An Overview Of The Science

    As the video explains, opioids attach to the bodys natural opioid receptors. These receptors are all a part of our bodys pain management system. They help us survive when we have been injured. But, prescribed opioids produce a much higher spike in dopamine than natural activities such as exercise, a hug, or seeing an old friend.

    Dopamine is a chemical in your brain that is associated with pleasure.

    As a person continues to take the prescribed medication, their body begins to build up a tolerance. To feel normal, they need to take more and more of the opioids. As our next video from National Geographic explains, the withdrawal symptoms are not just unpleasantthey are unbearable. Though this next video is a bit longer, it is well worth the view if you want to understand the power of addiction.

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    What Should You Do If You Or Someone You Know Is Addicted

    If you or a loved one is ready to seek help for an addiction, the first step is to find a physician or other health professional who can help. Ask your physician for a referral to a medical professional in addiction medicine. Or search the American Society of Addiction Medicineâs website for addiction specialists in your area. The American Academy of Addiction Psychiatry also has a Patient Referral Program.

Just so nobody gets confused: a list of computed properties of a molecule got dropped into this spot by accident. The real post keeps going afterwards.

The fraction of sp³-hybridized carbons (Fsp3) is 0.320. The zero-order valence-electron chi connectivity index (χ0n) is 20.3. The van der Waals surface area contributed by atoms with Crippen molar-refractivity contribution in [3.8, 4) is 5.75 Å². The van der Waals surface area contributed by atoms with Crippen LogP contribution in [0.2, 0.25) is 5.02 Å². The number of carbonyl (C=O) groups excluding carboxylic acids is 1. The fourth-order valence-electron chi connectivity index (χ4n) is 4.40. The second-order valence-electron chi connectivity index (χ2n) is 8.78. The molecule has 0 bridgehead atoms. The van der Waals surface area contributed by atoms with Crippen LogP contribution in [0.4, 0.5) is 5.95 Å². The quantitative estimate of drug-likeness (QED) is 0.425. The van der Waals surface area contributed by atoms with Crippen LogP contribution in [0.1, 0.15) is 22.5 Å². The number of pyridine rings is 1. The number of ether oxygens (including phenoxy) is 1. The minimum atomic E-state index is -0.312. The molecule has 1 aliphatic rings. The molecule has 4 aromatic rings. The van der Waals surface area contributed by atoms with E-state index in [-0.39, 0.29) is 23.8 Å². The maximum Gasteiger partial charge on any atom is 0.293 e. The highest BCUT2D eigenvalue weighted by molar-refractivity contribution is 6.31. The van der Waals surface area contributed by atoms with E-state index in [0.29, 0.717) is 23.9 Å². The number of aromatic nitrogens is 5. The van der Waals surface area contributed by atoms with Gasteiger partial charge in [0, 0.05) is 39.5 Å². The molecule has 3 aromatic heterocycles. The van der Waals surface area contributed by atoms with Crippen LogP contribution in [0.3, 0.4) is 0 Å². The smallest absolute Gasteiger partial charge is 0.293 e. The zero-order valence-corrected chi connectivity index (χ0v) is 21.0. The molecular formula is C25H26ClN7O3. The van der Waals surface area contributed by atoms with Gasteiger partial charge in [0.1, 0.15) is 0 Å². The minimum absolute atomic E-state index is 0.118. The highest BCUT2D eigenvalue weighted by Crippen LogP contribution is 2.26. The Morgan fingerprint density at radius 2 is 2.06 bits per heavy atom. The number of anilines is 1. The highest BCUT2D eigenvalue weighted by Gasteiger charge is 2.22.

Another resource is the Substance Abuse and Mental Health Services Administration toll-free help line to find drug treatment near you: 1-800-662-HELP . Or you can visit SAHMSAâs Behavioral Health Treatment Services Locator. Thereâs also a State Agencies webpage that helps you find state agencies that might have special programs for you or a loved one.

    If you or a loved one is ready to seek assistance for an addiction, the first step is to find a physician or other health professional who can help.

    If you are supporting a friend or loved one in overcoming addiction, the National Institute on Drug Abuse offers the following advice: Assure your friend or loved one that addiction can be managed successfully, but acknowledge that it may take several attempts at treatment to find the best approach. If your friend or loved one refuses to seek help, a confrontational âinterventionâ is not recommended. These encounters can escalate into violence or backfire in other ways. Try to convince the person to consult with a physician.